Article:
Japan's Nikkei 225 March 15th 2011:
a two day drop of almost 20%, the biggest since the crash of 1987
On a day when Japan's technicians are risking their lives fighting to prevent a Chernobyl-style nuclear meltdown and the country continues to count its dead, discussions about the stock market fallout inevitably sound misplaced.
Unfortunately, the world turns regardless; major swings in world markets and our financial fortunes are happening whether we feel it's right to talk about them or not - and my job here is to try and make some kind of sense of it all, gentle reader, for us both. So let's take a cool look.
FTSE 100 index, 1pm March 15th 2011.
The red circle is the date I posted my correction warning.
The blue circle bottom right is the RSI, a momentum indicator which suggests we are much closer to the end of it than the beginning.
It may have taken a revolution, an earthquake, a tsunami and nuclear meltdown to do it - which says more about the power of the Federal Reserve and QE2 than Ben Bernanke ever could - but the correction I've long anticipated in these columns has finally woken investors from their slumber. Those who are thinking of taking evasive action now, however, are probably too late.
Throughout market history these 'unforseeable' natural and man-made disasters have struck with predictable regularity, yet the market's survived them all. This time will surely be no different. Given my long-term bearishness, you might expect me to be screaming sell, sell, sell. Whoa there, horsey.
Chernobyl nuclear disaster 1986 as reflected in the Dow - an echo may be being sounded today, see below.
Recently I've been agnostic on whether the peak I was calling for would mark a major top, or merely a final staging post on the journey. On a technical basis I still can't rule out the former but historical precedents, residual market momentum in the US and incessant Fed-inspired buying pressure set to last into June makes me more inclined to think it's the latter. So should we buy here?
HISTORY & THE SUCKER PUNCH
Usually, the moment of maximum uncertainty - which closely follows the moment of maximum panic - is the time to buy. As soon as the situation stops getting worse (or gets worse but at a slowing pace - neither of which are the same as getting better) the anticipatory reactions of traders kick in and catastrophe starts to look a lot like opportunity. So unless the situation at the Fukushima plant deteriorates rapidly or middle-eastern conflicts escalate we seem, on a near-term outlook, very close to that point.
But there is a sucker punch the markets can often throw which is worth keeping clearly in mind. A sudden hit such as we've taken tends to bring its own aftershocks, as nervous traders push the ejector button at the first subsequent sign of trouble and institutions suddenly need access to cash.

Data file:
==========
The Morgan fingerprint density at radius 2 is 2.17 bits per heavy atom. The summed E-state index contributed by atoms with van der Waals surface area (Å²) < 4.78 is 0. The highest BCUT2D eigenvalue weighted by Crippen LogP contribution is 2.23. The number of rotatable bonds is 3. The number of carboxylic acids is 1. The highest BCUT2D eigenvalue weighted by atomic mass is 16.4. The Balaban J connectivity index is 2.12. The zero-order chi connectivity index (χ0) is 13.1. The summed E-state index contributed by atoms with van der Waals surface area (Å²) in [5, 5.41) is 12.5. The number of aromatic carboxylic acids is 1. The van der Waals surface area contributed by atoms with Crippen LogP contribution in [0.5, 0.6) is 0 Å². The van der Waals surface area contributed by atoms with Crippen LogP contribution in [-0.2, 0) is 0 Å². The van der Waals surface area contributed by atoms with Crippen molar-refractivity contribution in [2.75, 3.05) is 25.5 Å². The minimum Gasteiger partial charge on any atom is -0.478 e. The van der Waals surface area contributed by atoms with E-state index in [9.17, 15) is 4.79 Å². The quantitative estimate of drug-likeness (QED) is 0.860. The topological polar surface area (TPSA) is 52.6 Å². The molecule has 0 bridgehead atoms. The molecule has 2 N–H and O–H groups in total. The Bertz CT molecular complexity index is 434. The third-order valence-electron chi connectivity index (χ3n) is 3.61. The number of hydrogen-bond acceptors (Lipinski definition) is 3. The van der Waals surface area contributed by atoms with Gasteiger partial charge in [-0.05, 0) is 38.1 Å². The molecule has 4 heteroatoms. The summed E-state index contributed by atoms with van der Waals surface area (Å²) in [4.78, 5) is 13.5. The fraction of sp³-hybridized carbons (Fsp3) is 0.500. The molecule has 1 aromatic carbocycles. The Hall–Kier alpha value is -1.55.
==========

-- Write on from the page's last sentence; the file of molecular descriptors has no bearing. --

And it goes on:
Traders receiving margin calls, insurance companies needing cash to pay claims (in this case of course, in Japan), hedge funds and mutual funds needing cash to satisfy clients who want to bail... this often creates additional selling pressure down the line, especially once markets have enjoyed an initial rebound. In this situation, there is no safe haven. Gold, oil, bonds, currencies: anything not nailed down is sold.
The reaction to the Chernobyl disaster back in '86 provides one example (more on that in a moment) but here's another from February 2007, which occured after a similarly long, deceptively smooth run up in prices.
An unexpected economic diktat one Sunday by China's men in grey chopped the Shanghai market off at the knees, provoking a 5% plunge in world markets on Monday morning. After a day or two to gather their thoughts, investors decided the situation wasn't so bad after all and treated it as a buying opportunity. They weren't wrong - just early.
Markets rebounded a little into March before hitting an overhead cloud of sellers. At that point anyone who was unsure decided to eject and we saw two days of fierce selling leading to a new low. The correction was over.
ECHOES OF CHERNOBYL
Take another look at the stock market reaction to Chernobyl, above, then check this schematic of S&P500 prices directly following the disaster, courtesy of Brad Sullivan at Hamzei Analytics. Day 1 on the chart would be the 1986 equivalent of our market on Monday 14th March; as I write, we've just endured day 2.
As you see, the same essential pattern plays out:
- Initial shock and panic leading to a temporary low
- A brief period of stabilization and a gentle rise
- When the market hits overhead selling pressure, traders lose their nerve and a dash for cash begins, leading to a new low
- Major buyers step in and the correction is over
In fact this classic investor behaviour has manifested twice before in the past year, once in a huge correction and once in a tiddler.
Trying to figure out whether and when we might hit a new high when there are so many potential booby traps strewn before us - a middle-east revolution and oil price hikes being only the most obvious two - is a mug's game. Indeed this environment may end up being most profitable for shorter term traders, for whom this is a heaven-sent opportunity to 'buy the dips and sell the rips'.
And while the final two-thirds of the year might prove frustrating if you're a long term investor, you can still be confident of winning through a combined strategy of diversification and timing, as I recently set out in my three-part series, The Compleat Investor.